Archive for Dead Hooker in a Trunk

Women in Horror Month 666: Top 6 Fierce Females of Recent Horror.

Posted in Ghostface Girls, Women in Horror Recognition Month with tags , , , , , , , , , , , , , , , , , , , , , , , , , , , , , , , , , , , on February 4, 2015 by Hayley's Horror Reviews

February means one thing for the female horror fan and no it’s not Valentine’s Day! Although if you’d like to get me a fresh, warm, bloody beating heart or a bouquet of red roses, I’m not complaining! (Just Kidding!). It’s the sixth annual Women in Horror Recognition Month. The cause began as a way to reflect and promote female talent within the genre and give support to various groups in horror who are under-represented mainly relating to race and gender and on the whole both together. Horror has been a male-dominated genre for decades and for a long time the traditional horror heroine came in the shape of the all-American white girl. While we’re not completely there yet, things have started to change; we have a range of female directors showcasing their bloodthirsty visions on screen as well as more dynamic roles being created for women in modern horror.

1455953_10153385250050558_6158865889426852646_n

You can’t really discuss Women in Horror Month without mentioning the twisted twins Jen and Sylvia Soska who have inspired a new generation of female filmmakers and fans alike. Most recently they teamed up with WWE Studios to create the sequel to See No Evil, and just completed their second collaboration with WWE with the action film Vendetta, proving they can take on any genre! 2014 saw Australian director Jennifer Kent gain well-deserved success on her terrifying and unique addition to the genre, The Babadook. All-rounder Jessica Cameron debuted her first directorial effort, inspired by Dead Hooker in a Trunk, titled Truth or Dare which I’m told is incredibly twisted and violent! On the short film circuit, Jill Sixx Gevargizian has recently garnered attention for Call Girl, a menacing little piece that’s interestingly shot, starring Tristan Risk and Laurence R Harvey, and in 2013 Isabel Peppard created an innovative and beautiful stop-motion animation titled Butterflies which was most recently screened at Australia’s Monster Fest. A groundbreaking all female anthology is also on its way, the eagerly anticipated XX that’ll feature segments from Jennifer Chambers Lynch and Mary Harron to name a few.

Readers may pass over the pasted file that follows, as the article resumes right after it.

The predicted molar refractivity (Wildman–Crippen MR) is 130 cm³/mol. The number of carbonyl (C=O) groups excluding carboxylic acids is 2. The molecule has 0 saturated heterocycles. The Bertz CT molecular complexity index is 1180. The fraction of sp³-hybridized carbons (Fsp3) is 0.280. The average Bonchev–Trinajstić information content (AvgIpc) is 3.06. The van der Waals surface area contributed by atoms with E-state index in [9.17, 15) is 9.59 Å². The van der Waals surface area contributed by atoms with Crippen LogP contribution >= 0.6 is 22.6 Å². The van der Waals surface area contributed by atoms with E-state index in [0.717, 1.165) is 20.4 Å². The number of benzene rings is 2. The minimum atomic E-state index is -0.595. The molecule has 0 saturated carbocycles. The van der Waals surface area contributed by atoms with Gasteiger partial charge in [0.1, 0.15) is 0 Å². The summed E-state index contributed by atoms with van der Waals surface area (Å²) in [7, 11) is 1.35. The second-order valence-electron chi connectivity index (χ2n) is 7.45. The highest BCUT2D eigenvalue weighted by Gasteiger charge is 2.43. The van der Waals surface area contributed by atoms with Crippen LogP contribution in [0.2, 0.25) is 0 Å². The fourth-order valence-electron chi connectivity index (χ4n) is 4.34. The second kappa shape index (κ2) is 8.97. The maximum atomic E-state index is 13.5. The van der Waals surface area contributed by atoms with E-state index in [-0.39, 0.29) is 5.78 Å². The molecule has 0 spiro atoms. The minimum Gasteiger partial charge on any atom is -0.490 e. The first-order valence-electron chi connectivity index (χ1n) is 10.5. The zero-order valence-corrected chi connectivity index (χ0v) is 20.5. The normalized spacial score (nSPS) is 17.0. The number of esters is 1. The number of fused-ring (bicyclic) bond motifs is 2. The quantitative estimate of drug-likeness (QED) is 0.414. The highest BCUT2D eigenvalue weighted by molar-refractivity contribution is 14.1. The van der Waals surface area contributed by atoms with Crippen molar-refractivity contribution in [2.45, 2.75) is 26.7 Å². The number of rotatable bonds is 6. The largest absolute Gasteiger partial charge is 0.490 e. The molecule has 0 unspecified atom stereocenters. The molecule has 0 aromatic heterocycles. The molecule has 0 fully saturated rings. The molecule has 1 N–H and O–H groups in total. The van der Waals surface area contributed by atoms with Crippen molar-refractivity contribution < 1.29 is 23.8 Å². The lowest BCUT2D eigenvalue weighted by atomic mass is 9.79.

1466215_10152563532356356_9055160002352791423_n

For more information on Women in Horror Month 2015, visit Hannah Neurotica’s wonderful website: http://www.womeninhorrormonth.com/ which includes AxWound, a blog dedicated to gender and horror. Its a great way to look out for talented women working in the genre today, including an interview with award-winning actress, director and artist Gigi Saul Guerrero. Take a look at the Massive Blood Drive PSA where several of the above names have created short segments to encourage blood donation. This year has proven to be an awesome collection of twisted gender-bending and goreific effects:

As a female horror fan there have been plenty of strong women characters in place over the years to identify with, problematically they have all been created by men and if you agree with Carol Clover’s theory their purpose is to provide an outlet for a male audience which links to iconic characters such as Laurie Strode or Ripley. There are so many ways in which horror needs to move forward and this is just the beginning, we need to see horror movies with a diverse range of strong female heroines of all ethnicities and backgrounds. Genre women are beginning to find their voice and despite the obstacles and challenges we must continue to support this movement so these voices continue to be heard.

10413430_10152537946471356_368260442990664956_n

As a dedicated horror fan and reviewer my contribution to raising awareness for women in horror is a countdown of some of the most intriguing and dynamic characters from films all over the world to have emerged from the genre over this past year. This is a look at the well-written and developed characters that made the top titles of 2014 the most talked about horror films. Will they become future genre icons? There’s a strong possibility and here’s why…